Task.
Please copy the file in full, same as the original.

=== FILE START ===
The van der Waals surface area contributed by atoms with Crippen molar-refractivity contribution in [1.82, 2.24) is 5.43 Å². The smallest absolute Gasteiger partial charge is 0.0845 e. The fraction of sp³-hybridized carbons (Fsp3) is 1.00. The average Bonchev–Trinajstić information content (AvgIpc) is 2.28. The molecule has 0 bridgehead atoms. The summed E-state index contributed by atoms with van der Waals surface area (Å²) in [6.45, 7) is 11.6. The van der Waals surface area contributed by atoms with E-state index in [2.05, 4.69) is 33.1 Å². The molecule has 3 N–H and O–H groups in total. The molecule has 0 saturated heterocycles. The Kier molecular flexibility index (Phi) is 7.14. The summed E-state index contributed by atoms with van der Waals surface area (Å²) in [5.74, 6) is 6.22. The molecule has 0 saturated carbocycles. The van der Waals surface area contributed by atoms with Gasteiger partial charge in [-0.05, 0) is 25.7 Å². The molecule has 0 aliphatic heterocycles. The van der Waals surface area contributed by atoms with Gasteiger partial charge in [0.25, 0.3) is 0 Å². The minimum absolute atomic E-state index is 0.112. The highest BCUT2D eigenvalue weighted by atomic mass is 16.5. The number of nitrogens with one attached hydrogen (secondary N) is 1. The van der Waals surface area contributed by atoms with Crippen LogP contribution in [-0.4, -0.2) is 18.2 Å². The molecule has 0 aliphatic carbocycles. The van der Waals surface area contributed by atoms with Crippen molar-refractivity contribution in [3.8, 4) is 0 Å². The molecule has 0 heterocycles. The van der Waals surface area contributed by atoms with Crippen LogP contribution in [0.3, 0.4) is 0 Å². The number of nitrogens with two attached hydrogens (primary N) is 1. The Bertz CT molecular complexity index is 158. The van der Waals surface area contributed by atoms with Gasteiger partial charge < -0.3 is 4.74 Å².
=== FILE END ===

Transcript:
The van der Waals surface area contributed by atoms with Crippen molar-refractivity contribution in [1.82, 2.24) is 5.43 Å². The smallest absolute Gasteiger partial charge is 0.0845 e. The fraction of sp³-hybridized carbons (Fsp3) is 1.00. The average Bonchev–Trinajstić information content (AvgIpc) is 2.28. The molecule has 0 bridgehead atoms. The summed E-state index contributed by atoms with van der Waals surface area (Å²) in [6.45, 7) is 11.6. The van der Waals surface area contributed by atoms with E-state index in [2.05, 4.69) is 33.1 Å². The molecule has 3 N–H and O–H groups in total. The molecule has 0 saturated heterocycles. The Kier molecular flexibility index (Phi) is 7.14. The summed E-state index contributed by atoms with van der Waals surface area (Å²) in [5.74, 6) is 6.22. The molecule has 0 saturated carbocycles. The van der Waals surface area contributed by atoms with Gasteiger partial charge in [-0.05, 0) is 25.7 Å². The molecule has 0 aliphatic heterocycles. The van der Waals surface area contributed by atoms with Gasteiger partial charge in [0.25, 0.3) is 0 Å². The minimum absolute atomic E-state index is 0.112. The highest BCUT2D eigenvalue weighted by atomic mass is 16.5. The number of nitrogens with one attached hydrogen (secondary N) is 1. The van der Waals surface area contributed by atoms with Crippen LogP contribution in [-0.4, -0.2) is 18.2 Å². The molecule has 0 aliphatic carbocycles. The van der Waals surface area contributed by atoms with Crippen molar-refractivity contribution in [3.8, 4) is 0 Å². The molecule has 0 heterocycles. The van der Waals surface area contributed by atoms with Crippen LogP contribution in [0.3, 0.4) is 0 Å². The number of nitrogens with two attached hydrogens (primary N) is 1. The Bertz CT molecular complexity index is 158. The van der Waals surface area contributed by atoms with Gasteiger partial charge < -0.3 is 4.74 Å².